And the money that runs the ranch and buys the new sailing adventures has to keep coming in. Both Deb and Jim carefully cultivate a busy and robust client list. Though they live on a ranch and ride horses through the Rocky Mountains, only their Wyoming address is intentionally remote. They are connected to global business far beyond their rural borders, and they have never let location determine their success.
Deb knows she can keep up with clients whether she calls one place home or two. In her Wyoming home office more than 250 miles from the nearest major business city, Deb works through an agent in Boston to land top management consulting and research firm clients in New York, San Francisco, Boston and other US metropolitan hubs. For a Harvard newsletter she managed teams of writers, editors and graphic designers via conference call and Skype. She ran a New York-based membership organization from Idaho and flew in for meetings throughout the U.S. and abroad. She has checked in with a client in Germany from a tent, and exchanged drafts with a client in Dubai on I-5 between Portland and Seattle from the back seat of a van. Not one of her clients is local and some she has never met. Though she’ll try to plan trips west around deadlines, she’ll maintain business as usual while sailing on the Washington coast.
Those of us who feel paralyzed when we drive through a patch of spotty cell service need the technology toolkit Deb and Jim have acquired. They’re determined to be plugged in and ready for communication even when they’re miles from a cell phone tower. A few of of their standbys? A bank of batteries to run and recharge notebooks, camera gear, more than one GPS, AutoNet (a service that provides internet access in the car) and a special antenna to boost the Skype signal when teleconferencing from thickly wooded campsites in the Northwest.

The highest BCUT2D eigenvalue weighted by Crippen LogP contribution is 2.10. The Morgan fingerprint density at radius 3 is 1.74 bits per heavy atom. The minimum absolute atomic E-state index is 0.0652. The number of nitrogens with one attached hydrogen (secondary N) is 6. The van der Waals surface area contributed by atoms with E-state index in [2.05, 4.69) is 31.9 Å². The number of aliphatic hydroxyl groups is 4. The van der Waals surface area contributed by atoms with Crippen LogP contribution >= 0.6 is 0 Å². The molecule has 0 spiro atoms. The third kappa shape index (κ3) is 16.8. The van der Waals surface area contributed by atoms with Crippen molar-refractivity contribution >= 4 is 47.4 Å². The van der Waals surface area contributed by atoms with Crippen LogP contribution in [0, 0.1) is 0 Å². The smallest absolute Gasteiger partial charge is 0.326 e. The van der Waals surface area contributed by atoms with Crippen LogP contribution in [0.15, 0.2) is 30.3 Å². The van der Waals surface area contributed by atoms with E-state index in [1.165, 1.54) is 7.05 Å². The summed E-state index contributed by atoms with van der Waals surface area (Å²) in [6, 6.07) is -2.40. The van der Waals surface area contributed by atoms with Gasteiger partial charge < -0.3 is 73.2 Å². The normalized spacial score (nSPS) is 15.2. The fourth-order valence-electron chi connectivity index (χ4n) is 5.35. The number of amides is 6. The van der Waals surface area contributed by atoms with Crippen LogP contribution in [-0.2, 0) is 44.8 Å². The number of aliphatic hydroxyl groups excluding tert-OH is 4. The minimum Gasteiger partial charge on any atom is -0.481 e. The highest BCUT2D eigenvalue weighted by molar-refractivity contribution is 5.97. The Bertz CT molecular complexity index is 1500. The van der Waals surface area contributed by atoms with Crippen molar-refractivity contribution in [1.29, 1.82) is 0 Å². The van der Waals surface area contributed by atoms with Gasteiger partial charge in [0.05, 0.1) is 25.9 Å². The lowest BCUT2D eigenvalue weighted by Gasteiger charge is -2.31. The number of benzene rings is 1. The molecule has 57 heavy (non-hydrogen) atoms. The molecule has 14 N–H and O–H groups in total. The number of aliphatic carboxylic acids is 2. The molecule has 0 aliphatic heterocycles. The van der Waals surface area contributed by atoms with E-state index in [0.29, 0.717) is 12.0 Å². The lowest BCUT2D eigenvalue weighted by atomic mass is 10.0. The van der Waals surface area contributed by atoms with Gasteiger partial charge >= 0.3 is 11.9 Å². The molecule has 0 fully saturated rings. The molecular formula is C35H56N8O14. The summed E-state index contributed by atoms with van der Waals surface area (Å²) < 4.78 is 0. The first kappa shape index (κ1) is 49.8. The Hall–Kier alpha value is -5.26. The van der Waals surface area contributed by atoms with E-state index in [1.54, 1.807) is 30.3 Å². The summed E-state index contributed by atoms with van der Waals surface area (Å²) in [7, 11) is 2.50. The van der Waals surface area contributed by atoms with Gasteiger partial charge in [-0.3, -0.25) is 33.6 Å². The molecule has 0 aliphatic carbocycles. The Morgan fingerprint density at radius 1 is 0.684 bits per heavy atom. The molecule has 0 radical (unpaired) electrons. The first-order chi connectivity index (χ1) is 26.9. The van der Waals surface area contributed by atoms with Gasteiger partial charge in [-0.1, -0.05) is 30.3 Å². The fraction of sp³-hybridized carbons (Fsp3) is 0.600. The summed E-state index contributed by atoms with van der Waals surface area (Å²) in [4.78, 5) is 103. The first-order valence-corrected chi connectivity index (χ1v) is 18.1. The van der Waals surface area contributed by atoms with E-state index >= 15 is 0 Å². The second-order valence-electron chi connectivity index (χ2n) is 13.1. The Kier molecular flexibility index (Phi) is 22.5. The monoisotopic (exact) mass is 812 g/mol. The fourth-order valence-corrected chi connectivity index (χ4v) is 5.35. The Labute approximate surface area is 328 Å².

In Deb’s view, it makes no difference where she lives because she can always plug in to work. It certainly makes no difference that she is working at home. She notes that technology and 24/7 global business activity force many professionals to work at home at least some of the time–whether they want to or not. Though she winced the first time her dog barked incessantly during a phone meeting (when she was on the phone with a CEO), Deb notes that professionals have generally become more relaxed about home office background noise. It’s not unusual now for a crying European child to join the chorus of her barking American dog.
When people say make the most of this one life you have, I think Deb and Jim set the bar. Perhaps we all can’t move as freely through life, but we don’t have to let our work dictate where we live. That the moral of this story: where there’s an entrepreneurial will, there’s a way. Meaningful, interesting, exciting work can be done anywhere, with any view. —KAS